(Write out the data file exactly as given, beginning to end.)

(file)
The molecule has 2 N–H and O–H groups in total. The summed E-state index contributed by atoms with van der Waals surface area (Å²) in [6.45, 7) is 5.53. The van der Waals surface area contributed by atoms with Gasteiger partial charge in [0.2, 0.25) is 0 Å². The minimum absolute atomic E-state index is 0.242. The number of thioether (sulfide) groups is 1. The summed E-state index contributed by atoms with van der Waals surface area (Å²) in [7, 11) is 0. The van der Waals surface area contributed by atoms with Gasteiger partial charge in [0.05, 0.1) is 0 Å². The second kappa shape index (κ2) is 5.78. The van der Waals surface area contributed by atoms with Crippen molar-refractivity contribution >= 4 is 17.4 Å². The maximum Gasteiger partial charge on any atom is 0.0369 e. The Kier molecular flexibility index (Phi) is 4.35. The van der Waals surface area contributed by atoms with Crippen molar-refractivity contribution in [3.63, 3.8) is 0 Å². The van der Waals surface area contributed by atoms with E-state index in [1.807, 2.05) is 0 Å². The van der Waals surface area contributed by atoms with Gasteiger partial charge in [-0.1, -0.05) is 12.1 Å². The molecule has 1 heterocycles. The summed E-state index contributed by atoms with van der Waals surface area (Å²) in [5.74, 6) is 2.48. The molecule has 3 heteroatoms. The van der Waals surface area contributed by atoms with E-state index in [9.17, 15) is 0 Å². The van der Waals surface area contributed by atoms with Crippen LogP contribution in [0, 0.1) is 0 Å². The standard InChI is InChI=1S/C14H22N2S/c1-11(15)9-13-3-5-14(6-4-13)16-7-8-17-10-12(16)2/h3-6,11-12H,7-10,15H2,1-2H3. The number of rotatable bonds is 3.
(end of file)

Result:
The molecule has 2 N–H and O–H groups in total. The summed E-state index contributed by atoms with van der Waals surface area (Å²) in [6.45, 7) is 5.53. The van der Waals surface area contributed by atoms with Gasteiger partial charge in [0.2, 0.25) is 0 Å². The minimum absolute atomic E-state index is 0.242. The number of thioether (sulfide) groups is 1. The summed E-state index contributed by atoms with van der Waals surface area (Å²) in [7, 11) is 0. The van der Waals surface area contributed by atoms with Gasteiger partial charge in [0.05, 0.1) is 0 Å². The second kappa shape index (κ2) is 5.78. The van der Waals surface area contributed by atoms with Crippen molar-refractivity contribution >= 4 is 17.4 Å². The maximum Gasteiger partial charge on any atom is 0.0369 e. The Kier molecular flexibility index (Phi) is 4.35. The van der Waals surface area contributed by atoms with Crippen molar-refractivity contribution in [3.63, 3.8) is 0 Å². The van der Waals surface area contributed by atoms with E-state index in [1.807, 2.05) is 0 Å². The van der Waals surface area contributed by atoms with Gasteiger partial charge in [-0.1, -0.05) is 12.1 Å². The molecule has 1 heterocycles. The summed E-state index contributed by atoms with van der Waals surface area (Å²) in [5.74, 6) is 2.48. The molecule has 3 heteroatoms. The van der Waals surface area contributed by atoms with E-state index in [9.17, 15) is 0 Å². The van der Waals surface area contributed by atoms with Crippen LogP contribution in [0, 0.1) is 0 Å². The standard InChI is InChI=1S/C14H22N2S/c1-11(15)9-13-3-5-14(6-4-13)16-7-8-17-10-12(16)2/h3-6,11-12H,7-10,15H2,1-2H3. The number of rotatable bonds is 3.